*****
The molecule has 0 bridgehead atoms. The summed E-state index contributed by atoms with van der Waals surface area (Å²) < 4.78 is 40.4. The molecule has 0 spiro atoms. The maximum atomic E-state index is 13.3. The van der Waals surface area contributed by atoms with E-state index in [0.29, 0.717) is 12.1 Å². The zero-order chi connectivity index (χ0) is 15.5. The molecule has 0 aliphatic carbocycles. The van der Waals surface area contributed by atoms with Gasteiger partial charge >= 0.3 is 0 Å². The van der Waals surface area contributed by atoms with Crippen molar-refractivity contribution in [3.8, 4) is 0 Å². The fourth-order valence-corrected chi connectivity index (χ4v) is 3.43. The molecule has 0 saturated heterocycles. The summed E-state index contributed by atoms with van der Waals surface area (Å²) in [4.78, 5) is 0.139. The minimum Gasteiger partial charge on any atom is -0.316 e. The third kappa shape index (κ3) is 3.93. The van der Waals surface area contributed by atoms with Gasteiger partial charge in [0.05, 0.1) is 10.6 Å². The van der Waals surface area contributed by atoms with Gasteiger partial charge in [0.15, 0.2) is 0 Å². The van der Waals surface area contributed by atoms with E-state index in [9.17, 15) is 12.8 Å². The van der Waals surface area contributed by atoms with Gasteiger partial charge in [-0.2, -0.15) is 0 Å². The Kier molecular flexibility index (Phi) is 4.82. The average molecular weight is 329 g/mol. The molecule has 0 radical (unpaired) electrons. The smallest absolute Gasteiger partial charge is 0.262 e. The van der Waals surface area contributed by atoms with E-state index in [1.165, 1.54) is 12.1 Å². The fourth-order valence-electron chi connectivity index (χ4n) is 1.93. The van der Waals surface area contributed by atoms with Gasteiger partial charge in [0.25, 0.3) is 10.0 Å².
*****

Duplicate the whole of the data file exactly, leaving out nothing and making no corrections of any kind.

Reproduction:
The molecule has 0 bridgehead atoms. The summed E-state index contributed by atoms with van der Waals surface area (Å²) < 4.78 is 40.4. The molecule has 0 spiro atoms. The maximum atomic E-state index is 13.3. The van der Waals surface area contributed by atoms with E-state index in [0.29, 0.717) is 12.1 Å². The zero-order chi connectivity index (χ0) is 15.5. The molecule has 0 aliphatic carbocycles. The van der Waals surface area contributed by atoms with Gasteiger partial charge >= 0.3 is 0 Å². The van der Waals surface area contributed by atoms with Crippen molar-refractivity contribution in [3.8, 4) is 0 Å². The fourth-order valence-corrected chi connectivity index (χ4v) is 3.43. The molecule has 0 saturated heterocycles. The summed E-state index contributed by atoms with van der Waals surface area (Å²) in [4.78, 5) is 0.139. The minimum Gasteiger partial charge on any atom is -0.316 e. The third kappa shape index (κ3) is 3.93. The van der Waals surface area contributed by atoms with Gasteiger partial charge in [0.05, 0.1) is 10.6 Å². The van der Waals surface area contributed by atoms with Gasteiger partial charge in [0.15, 0.2) is 0 Å². The van der Waals surface area contributed by atoms with E-state index in [9.17, 15) is 12.8 Å². The van der Waals surface area contributed by atoms with Gasteiger partial charge in [-0.2, -0.15) is 0 Å². The Kier molecular flexibility index (Phi) is 4.82. The average molecular weight is 329 g/mol. The molecule has 0 radical (unpaired) electrons. The smallest absolute Gasteiger partial charge is 0.262 e. The van der Waals surface area contributed by atoms with E-state index in [1.165, 1.54) is 12.1 Å². The fourth-order valence-electron chi connectivity index (χ4n) is 1.93. The van der Waals surface area contributed by atoms with Gasteiger partial charge in [0.25, 0.3) is 10.0 Å².